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Jets' Johnson: I didn't question Goodell's integrity

New York Jets owner Woody Johnson watches warmups

New York Jets owner Woody Johnson watches warmups at Giants Stadium. Photo Credit: Freelance/John Dunn

In his first public comments since criticizing the NFL's handling of the scheduling of the Jets' and Giants' home openers, Jets owner Woody Johnson Wednesday stood by those remarks. Johnson, however, said he was not questioning commissioner Roger Goodell's integrity and was moving forward now that the matter had been resolved.

"I stood by the principles I believe in, and that's the way I handled it," Johnson said. "I think that Roger knows where I'm coming from and there's no disrespect to his intelligence, his integrity or anything. We had a disagreement."

Johnson said he had no regrets about issuing a statement Monday night, in which he said "the league departed from our time-honored tradition and declined the opportunity to set the matter straight with a transparent process."

"No regret," Johnson said. "I think the statement reflected exactly what I wanted."

Johnson and Goodell met Monday to discuss the issue, and spoke again briefly Wednesday on a conference call among several owners preparing for next week's annual spring owners meetings in Orlando.

"This is not Mount Vesuvius, it's a skirmish," Johnson said. "We have to move forward and work together. We'll have disagreements in the future, and so will other owners, but we'll show up the next day and try to do a better job. You have 32 owners, and we don't all agree on the same thing at the same time. The commissioner has to sort through all that and be able to run the league, and that's a special skill set."

Johnson had expressed his dismay at the process used by Goodell to determine which team would be the first to play at the Jets' and Giants' $1.6-billion stadium at the Meadowlands. Goodell decided to have both teams play at home on opening weekend, with one team playing Sunday and the other on Monday night. He flipped a coin at the league's offices in Manhattan to determine that the Giants would play Sunday and the Jets on Monday.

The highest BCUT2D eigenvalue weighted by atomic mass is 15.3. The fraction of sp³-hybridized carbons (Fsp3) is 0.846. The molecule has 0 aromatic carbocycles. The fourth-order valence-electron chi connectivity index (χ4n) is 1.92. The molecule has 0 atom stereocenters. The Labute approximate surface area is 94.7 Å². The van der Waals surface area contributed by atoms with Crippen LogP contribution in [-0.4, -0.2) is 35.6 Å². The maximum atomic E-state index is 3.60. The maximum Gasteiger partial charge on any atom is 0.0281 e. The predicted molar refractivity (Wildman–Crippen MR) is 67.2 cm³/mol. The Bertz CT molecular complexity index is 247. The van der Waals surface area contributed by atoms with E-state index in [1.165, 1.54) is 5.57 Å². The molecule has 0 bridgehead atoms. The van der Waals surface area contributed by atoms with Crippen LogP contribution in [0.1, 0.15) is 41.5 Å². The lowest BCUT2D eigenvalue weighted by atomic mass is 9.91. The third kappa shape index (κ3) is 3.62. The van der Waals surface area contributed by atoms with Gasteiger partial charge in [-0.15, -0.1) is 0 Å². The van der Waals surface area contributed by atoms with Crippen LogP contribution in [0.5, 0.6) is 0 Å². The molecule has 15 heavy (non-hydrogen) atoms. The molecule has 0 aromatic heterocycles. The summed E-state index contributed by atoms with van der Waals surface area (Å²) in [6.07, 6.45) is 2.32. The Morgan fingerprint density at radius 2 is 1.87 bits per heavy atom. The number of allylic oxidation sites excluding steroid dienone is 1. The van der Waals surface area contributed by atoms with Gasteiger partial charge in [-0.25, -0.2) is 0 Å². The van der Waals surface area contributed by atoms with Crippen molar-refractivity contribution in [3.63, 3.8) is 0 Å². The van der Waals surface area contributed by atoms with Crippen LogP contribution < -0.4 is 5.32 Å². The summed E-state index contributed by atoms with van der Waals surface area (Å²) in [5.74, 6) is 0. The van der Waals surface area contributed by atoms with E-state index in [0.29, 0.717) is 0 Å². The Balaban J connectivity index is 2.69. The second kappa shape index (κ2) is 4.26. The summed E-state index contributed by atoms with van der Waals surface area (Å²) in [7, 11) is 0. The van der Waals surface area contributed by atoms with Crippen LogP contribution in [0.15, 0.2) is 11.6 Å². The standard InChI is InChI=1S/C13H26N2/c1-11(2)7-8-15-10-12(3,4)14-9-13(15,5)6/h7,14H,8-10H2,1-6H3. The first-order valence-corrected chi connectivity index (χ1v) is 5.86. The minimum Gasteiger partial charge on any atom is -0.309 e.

Johnson said he initially asked Goodell to flip a coin, but was rebuffed. Goodell then decided to flip a coin once he settled on both teams playing at home on opening weekend, and he informed the teams Friday of his decision.

Asked whether his reaction would have been different if the Jets had won the coin toss, Johnson said: "I'm not going to speculate on that. We had a disagreement, and we'll leave it at that."

Goodell was unavailable for comment Wednesday, but is said to have moved on and is not holding any negative feelings toward Johnson.

Johnson also said he doesn't believe his reaction will cause any problems relating to a Jets-Giants bid to host the 2014 Super Bowl.

"I don't link the Super Bowl bid with the stand I took earlier in the week," Johnson said. "I wasn't even thinking of the Super Bowl bid, because I don't think they're related. The Super Bowl bid is given on the merits of that particular event, not on other factors."

There is some concern that Johnson's remarks may have a negative effect on other owners about whether the teams can work together successfully on their Super Bowl bid. But Johnson said that would not be a problem.

"The Giants and Jets get along well in terms of operating the stadium, but we are competitors on the field, so that hasn't changed," Johnson said. "John Mara, and Jonathan and Steve Tisch and I will move forward and do everything we can to get this Super Bowl for 2014."

Mara, in his first public remarks Wednesday since Goodell's announcement about opening weekend, expressed optimism about hosting the Super Bowl.

"We will continue to work with the Jets to formulate a bid and presentation that will make the best case for New Jersey and New York to host the Super Bowl in 2014," Mara said in a statement. "Our partnership has produced a great new home field for both teams and their fans, and we hope to bring the Super Bowl and all of its tremendous benefits to the region."


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